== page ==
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he has talked with the Office of Management and Budget, who have advised me they have been in touch with the Chairman about this request for a delay.

İ am glad to join in their request, because it seems to me we should not mark up this legislation until these policy issues have been resolved by the administration.,

Mr. Keeney, the initial record we have from the Justice Department on H.R. 9518 was given to us in a letter dated December 12, 1977, from Hon. Patricia M. Wald, Assistant Attorney General.

Do you have a copy of that letter in your possession?



Mr. McCLOSKEY. Let me quote, as a preliminary to questioning you, from two paragraphs of that letter.

The Department of Justice opposes enactment of this legislation as presently drafted. The Office of Management and Budget has advised that there is no objection to the submission of this report from the standpoint of the Administration's program.

But, in addition to those two paragraphs, this appears at the bottom of page 2 of Ms. Wald's letter:

Accordingly, we would suggest that proposed new subsection (d) (1) of Section 32 of the Shipping Act be amended to read as follows:

"(d) (1) Subject to the provisions of paragraph (2), no penalty shall be imposed under section 16 for any act in foreign commerce which constitutes a rebate or refund by any unjust or unfair device or means in violation of the initial paragraph of paragraph Second of section 16, or under section 18(b) for any act which constitutes a rebate or refund in violation of subsection 18(b) (3), or for conspiracy under Title 18, United States Code, Section 371, to rebate or refund in violation of the aforesaid provisions of this Act if-(A) such act occurred before the date of enactment of this subsection; and (B) during the period beginning on the date of enactment and ending one year thereafter, the person who committed such act has made a good faith disclosure to the Commission without knowledge that it was the subject of an investigation relating to such act by any agency of the Federal Government.”

Now, would the Justice Department support that provision of the law if Congress should enact it?

Mr. KEENEY. Yes, sir.

Mr. McCLOSKEY. You do. That raises a problem in regard to the 9 U.S. carriers and 18 foreign carriers who know about the present investigation relating to rebating:

If the language you suggest is enacted by Congress, it will not affect any of the major shipping companies now under investigation, domestic or foreign.

If we remove the requirement that the company which has made a good faith disclosure without the knowledge it was the subject of an investigation, would the Justice Department oppose legislation with that language?

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Mr. KEENEY. Mr. Taylor points ont, Mr. McCloskey, that your original bill had that language in it. If you take the language outCongressman, I would like time to reflect on that a little bit.

Mr. McCLOSKEY. Please do. Any reflections you could offer would be helpful.

Mr. KEENEY. Well, I mean, I would like not to answer right here, because one of the problems we are facing is, as you know, we have certain investigations under way. And if we should act-we sponded yesterday to the chairman's letter, and the Attorney General declined to accede to the request that we defer any prosecutive action. So that if we took prosecutive action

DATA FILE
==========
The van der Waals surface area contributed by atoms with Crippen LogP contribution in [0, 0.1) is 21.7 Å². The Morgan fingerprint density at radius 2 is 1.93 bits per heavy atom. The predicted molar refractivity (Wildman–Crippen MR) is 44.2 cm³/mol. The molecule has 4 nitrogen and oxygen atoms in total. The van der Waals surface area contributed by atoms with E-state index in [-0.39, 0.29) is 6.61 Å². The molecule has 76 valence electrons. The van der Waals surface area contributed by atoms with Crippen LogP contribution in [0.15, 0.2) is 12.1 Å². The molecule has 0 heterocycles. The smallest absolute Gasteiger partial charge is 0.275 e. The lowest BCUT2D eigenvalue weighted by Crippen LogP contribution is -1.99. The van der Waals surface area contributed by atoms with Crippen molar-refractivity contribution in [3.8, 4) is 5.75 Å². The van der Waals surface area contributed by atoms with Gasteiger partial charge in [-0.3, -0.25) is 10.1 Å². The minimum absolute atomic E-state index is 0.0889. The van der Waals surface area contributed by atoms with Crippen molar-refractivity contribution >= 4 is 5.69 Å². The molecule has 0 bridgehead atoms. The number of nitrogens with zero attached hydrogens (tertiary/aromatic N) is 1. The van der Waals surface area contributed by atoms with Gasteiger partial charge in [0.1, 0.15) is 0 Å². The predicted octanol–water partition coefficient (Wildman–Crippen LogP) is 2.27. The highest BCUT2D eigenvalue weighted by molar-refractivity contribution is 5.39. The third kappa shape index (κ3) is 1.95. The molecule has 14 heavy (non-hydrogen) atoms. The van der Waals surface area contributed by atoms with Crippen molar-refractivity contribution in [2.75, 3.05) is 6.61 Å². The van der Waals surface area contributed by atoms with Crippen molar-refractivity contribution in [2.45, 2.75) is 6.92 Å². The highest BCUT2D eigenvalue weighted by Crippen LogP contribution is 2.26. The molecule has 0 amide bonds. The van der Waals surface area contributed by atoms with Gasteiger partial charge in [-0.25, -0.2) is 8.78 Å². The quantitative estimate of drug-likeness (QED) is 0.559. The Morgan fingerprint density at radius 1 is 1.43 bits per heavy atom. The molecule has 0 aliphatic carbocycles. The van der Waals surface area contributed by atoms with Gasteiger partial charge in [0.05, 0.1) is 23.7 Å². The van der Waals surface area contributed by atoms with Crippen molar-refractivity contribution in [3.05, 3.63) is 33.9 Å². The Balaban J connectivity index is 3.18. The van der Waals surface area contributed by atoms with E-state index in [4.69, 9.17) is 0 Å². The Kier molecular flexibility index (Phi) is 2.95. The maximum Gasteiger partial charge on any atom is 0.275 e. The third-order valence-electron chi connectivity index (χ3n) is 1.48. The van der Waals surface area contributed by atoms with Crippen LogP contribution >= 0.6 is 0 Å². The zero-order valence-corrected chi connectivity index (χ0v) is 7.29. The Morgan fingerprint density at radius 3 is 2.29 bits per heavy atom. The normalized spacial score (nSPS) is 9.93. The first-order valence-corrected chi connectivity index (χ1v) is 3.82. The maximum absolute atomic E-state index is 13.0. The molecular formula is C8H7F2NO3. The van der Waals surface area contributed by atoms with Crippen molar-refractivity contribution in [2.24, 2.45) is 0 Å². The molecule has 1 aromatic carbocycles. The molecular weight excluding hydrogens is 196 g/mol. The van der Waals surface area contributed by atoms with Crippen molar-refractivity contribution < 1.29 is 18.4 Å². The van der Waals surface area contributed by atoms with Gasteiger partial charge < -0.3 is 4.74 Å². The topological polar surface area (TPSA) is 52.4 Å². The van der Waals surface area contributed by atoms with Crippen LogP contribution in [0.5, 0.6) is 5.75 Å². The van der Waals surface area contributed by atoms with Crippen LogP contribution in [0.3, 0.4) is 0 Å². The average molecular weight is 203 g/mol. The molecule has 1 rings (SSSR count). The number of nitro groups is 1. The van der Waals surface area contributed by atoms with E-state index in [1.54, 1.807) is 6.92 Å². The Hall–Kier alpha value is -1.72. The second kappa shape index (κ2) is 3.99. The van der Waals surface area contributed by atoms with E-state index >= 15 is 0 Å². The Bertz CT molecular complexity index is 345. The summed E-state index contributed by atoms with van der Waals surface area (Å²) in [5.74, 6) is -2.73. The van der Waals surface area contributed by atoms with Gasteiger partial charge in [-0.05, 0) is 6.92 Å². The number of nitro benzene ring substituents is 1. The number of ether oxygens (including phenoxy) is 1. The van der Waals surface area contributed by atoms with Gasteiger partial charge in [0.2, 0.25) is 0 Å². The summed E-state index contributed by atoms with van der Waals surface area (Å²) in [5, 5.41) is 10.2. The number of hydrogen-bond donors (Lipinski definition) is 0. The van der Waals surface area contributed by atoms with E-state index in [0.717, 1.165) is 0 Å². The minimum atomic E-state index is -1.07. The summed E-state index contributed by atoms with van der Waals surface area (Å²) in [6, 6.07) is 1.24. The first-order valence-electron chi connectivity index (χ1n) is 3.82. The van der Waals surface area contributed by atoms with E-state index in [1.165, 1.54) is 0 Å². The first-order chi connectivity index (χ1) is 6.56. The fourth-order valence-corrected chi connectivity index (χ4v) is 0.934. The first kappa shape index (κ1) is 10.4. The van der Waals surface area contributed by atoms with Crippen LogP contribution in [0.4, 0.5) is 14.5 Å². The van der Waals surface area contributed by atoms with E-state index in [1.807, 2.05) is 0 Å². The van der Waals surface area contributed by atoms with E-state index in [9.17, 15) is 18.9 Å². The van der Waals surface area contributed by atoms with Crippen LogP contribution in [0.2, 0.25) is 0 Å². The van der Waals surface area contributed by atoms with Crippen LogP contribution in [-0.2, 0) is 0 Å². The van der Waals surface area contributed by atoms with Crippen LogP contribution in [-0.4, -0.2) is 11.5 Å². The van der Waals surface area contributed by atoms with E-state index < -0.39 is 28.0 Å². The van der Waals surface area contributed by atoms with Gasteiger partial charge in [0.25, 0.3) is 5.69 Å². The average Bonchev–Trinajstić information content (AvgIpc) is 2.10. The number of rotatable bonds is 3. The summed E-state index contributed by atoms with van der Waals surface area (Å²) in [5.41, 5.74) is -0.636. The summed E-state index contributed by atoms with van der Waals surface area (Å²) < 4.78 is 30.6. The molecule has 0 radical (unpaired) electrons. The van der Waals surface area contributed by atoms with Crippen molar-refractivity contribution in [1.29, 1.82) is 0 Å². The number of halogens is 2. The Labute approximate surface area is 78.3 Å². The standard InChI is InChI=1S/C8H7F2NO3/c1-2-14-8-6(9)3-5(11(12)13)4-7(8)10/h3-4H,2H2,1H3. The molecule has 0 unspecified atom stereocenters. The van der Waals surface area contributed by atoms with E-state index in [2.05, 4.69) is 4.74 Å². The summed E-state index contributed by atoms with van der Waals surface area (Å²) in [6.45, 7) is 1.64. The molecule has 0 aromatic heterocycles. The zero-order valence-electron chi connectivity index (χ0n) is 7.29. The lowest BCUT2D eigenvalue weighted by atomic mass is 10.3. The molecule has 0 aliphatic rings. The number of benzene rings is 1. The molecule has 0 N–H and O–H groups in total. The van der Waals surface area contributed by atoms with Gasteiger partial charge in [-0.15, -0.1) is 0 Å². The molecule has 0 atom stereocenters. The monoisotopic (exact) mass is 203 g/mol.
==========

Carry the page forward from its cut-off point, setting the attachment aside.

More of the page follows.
Mr. McCloskey. Let me intrude for the purpose of our record, Mr. Keeney. Mr. Chairman, I would like to ask unanimous consent to insert in our record at this point the letter to Hon. Griffin Bell, Attorney General, Department of Justice, Washington, D.C., dated November 3, 1977, from John M. Murphy, chairman, House Merchant Marine and Fisheries Committee; Daniel K. Inouye, chairman, subcommittee on Merchant Marine and Tourism, Senate Committee on Commerce, Science and Transportation; Ted Stevens, member, Senate Committee on Commerce, Science and Transportation with respect to the matter to which Mr. Keeney has just alluded.

Mr. ANDERSON. No objection; so ordered.
[The letter referred to follows:]


Washington, D.C., November 3, 1977.
Attorney General, Department of Justice,
Washington, D.C.

DEAR MR. ATTORNEY GENERAL: Rebating as a discriminatory practice has been a major problem in the U.S. ocean liner trades for at least three quarters of a century.

The Shipping Act of 1916, based on the 1914 Alexander Committee Report, established the basic pattern of federal regulation of the ocean freight industry. Among other things, it outlawed various forms of discrimination in the U.S. liner trades, including rebating or refunding by and unjust or unfair device

Despite unequivocal prohibitions in the Shipping Act, the problem became more serious. As a consequence, in 1958, the Antitrust Subcommittee of the House Judiciary Committee began an investigation and study which not only concerned itself with pricing practices and dual rates among steamship lines, but also with the entire range of antitrust problems in the ocean freight industry operating in the foreign commerce of the United States. This investigation and study which included 23 full hearing days took over three years to complete, and resulted in what many consider to be the most comprehensive report ever on the ocean freight industry.

That report found illegal rebating “rife" in the U.S. liner trades, and recommended a series of steps to deal effectively with the problem. One of the recommendations was that:

"The Antitrust Division of the Department of Justice should also maintain close scrutiny of malpractices in the shipping industry and where these practices are predatory in nature and violate the antitrust laws, the Department should, without delay, prosecute such violations criminally or civilly when the requirements of the judicial doctrine of primary jurisdiction' permit."